They should also see a clear purpose for their learning. So, there should be a clear real-world connection. Gamified achievement can also get them interested and invested in whatever it is that they’re doing.
The tool should also use real or simulated situations that help them understand the applications for the math they’re learning. That’s a huge factor.
PG: Are there any signs, which teachers can look for, that may indicate it would be beneficial to implement a math EdTech solution?
MB: You want to make sure that the tools are going to be friendly for the devices that your students have access to, while understanding that those devices may change over time. So, you have to keep both the long- and short-term in mind when picking and choosing education technology.
I’m always looking for tools that are connected to learning goals or targets, which in some cases may be directly aligned to different standards. I also think it’s essential that kids can use the knowledge they learn from the tool in real-life situations.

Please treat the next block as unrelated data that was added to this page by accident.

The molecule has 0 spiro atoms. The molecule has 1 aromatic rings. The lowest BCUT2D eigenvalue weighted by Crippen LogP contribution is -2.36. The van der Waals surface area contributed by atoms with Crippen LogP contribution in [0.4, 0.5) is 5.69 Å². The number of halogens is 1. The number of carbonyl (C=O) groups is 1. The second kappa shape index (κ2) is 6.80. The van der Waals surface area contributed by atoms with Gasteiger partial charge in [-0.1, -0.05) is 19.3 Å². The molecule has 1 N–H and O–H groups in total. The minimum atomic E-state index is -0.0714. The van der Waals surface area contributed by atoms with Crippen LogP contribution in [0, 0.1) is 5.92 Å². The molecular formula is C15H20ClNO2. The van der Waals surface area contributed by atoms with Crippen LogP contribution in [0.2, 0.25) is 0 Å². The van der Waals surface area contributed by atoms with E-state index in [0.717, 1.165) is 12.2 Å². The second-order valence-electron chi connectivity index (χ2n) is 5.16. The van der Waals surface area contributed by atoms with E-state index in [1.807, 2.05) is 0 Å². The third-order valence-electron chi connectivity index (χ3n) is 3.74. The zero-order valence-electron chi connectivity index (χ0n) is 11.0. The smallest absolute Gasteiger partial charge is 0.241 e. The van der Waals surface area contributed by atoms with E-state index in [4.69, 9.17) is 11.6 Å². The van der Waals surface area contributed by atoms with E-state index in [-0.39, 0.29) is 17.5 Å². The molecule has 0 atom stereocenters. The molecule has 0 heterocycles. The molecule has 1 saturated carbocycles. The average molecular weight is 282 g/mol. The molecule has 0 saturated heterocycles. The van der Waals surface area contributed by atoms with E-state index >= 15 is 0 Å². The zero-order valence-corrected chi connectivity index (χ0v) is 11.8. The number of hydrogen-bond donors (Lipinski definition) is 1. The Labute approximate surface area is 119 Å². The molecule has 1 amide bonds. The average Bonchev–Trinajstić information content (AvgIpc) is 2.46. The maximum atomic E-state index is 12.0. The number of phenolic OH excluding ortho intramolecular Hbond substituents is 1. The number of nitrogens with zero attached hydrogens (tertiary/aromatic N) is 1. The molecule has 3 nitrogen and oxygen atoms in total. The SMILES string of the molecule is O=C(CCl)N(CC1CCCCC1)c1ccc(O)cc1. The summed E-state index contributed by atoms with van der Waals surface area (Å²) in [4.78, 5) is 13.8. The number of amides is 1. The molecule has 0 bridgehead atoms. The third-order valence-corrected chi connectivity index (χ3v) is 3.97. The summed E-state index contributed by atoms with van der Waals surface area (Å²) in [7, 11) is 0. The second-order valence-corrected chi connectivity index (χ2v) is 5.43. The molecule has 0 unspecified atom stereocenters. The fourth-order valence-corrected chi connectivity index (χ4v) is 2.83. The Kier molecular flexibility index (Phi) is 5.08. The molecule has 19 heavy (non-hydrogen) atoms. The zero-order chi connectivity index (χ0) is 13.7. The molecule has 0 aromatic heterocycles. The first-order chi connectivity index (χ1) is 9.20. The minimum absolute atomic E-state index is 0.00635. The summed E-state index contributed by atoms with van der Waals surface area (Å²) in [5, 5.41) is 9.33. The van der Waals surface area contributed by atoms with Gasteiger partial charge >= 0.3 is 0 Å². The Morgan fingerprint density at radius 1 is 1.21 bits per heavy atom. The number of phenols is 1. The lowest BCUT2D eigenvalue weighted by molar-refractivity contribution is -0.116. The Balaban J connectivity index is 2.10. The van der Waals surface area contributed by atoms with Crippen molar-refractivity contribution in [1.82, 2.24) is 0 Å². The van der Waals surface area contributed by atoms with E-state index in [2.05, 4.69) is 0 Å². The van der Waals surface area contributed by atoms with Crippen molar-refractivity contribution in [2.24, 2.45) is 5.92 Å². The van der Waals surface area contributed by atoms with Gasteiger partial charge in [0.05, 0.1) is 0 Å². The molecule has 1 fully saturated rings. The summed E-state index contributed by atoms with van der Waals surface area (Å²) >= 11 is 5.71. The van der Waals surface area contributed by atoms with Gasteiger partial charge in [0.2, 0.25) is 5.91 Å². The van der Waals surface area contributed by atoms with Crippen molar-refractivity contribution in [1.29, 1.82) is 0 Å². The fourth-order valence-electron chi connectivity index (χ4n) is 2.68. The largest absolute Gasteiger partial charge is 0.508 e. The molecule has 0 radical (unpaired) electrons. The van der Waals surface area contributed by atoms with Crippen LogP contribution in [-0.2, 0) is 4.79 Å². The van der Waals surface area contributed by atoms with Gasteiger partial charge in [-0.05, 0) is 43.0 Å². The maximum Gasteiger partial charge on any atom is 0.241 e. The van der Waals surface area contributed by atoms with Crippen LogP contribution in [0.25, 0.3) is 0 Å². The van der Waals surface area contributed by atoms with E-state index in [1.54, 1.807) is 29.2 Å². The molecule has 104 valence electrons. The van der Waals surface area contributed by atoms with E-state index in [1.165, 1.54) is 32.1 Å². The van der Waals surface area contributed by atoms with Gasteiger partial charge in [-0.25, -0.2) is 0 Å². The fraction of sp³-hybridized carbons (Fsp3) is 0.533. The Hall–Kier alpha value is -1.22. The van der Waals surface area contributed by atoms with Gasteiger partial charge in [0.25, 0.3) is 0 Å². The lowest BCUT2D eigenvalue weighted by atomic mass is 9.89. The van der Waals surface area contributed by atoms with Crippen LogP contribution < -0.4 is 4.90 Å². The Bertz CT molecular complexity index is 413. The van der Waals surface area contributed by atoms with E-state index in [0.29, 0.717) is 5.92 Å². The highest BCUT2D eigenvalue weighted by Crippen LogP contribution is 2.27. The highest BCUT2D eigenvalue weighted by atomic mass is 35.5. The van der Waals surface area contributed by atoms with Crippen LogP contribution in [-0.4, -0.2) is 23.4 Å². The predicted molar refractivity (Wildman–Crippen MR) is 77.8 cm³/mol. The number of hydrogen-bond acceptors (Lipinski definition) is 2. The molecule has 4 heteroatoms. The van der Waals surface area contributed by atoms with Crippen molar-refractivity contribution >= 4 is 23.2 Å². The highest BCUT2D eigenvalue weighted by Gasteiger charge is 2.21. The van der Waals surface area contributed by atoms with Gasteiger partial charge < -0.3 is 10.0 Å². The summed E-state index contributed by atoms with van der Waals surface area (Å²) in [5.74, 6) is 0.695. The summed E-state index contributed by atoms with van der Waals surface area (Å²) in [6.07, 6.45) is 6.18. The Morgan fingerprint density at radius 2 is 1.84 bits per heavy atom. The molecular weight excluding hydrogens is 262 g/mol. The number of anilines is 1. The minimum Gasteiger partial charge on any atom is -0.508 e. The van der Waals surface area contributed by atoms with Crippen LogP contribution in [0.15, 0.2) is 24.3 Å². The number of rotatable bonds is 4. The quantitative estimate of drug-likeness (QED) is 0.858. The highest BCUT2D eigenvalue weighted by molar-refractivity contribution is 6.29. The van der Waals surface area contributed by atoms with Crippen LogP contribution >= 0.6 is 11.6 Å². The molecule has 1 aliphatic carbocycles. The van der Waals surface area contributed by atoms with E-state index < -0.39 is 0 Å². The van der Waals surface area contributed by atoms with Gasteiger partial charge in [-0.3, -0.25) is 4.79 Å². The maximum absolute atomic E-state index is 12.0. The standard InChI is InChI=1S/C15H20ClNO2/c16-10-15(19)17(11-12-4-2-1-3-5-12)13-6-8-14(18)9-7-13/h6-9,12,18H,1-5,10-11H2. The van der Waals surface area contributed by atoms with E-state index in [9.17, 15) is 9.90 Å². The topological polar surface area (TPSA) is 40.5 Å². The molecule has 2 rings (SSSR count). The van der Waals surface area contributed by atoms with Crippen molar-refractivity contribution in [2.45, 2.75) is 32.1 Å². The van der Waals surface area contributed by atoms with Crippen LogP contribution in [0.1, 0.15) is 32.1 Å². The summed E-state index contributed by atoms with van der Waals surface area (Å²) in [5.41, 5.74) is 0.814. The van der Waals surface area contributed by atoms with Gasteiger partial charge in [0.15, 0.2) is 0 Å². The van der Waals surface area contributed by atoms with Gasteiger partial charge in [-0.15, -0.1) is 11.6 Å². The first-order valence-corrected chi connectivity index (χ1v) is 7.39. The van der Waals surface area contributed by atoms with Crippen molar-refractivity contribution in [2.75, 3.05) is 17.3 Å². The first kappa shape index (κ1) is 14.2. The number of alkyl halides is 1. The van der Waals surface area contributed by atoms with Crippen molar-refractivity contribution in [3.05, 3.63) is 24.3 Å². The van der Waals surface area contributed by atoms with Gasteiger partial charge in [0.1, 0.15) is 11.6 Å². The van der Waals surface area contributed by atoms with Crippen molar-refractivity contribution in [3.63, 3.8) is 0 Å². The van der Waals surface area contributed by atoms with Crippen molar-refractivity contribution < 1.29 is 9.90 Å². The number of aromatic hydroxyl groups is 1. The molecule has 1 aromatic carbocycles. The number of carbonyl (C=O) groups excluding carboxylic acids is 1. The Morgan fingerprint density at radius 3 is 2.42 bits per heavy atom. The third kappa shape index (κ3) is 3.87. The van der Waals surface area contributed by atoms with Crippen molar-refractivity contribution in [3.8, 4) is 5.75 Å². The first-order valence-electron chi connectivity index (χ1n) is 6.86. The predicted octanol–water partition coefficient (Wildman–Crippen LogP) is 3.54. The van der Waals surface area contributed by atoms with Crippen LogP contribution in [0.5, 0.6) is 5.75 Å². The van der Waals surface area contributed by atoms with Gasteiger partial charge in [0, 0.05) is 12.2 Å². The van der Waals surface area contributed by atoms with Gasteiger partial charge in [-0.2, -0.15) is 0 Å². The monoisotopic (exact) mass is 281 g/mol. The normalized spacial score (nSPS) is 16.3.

I’m also advising teachers to use tools that meet individual needs of students. For example, there are ones that change their content based on student performance. They give teachers the power to go in and dictate some of those changes, as well.
PG: How can choosing the right EdTech solution for math help students who are struggling in the subject?
MB: When you notice that kids are struggling in certain areas, you need to look beyond the fact they’re getting questions wrong.
You need to look deeper into what the particular obstacles are, which they need to overcome in order to demonstrate mastery.
For example, when teachers are looking for a tool to help kids who may not be performing up to grade level, it’s really important for that tool to have the capacity to address the specific issues that have arisen.
Especially as kids work through a particular unit or lesson.
PG: Overall, how can admins and teachers evaluate the success — or performance — of a math EdTech program in their classrooms?
MB: It has to be a combination of factors.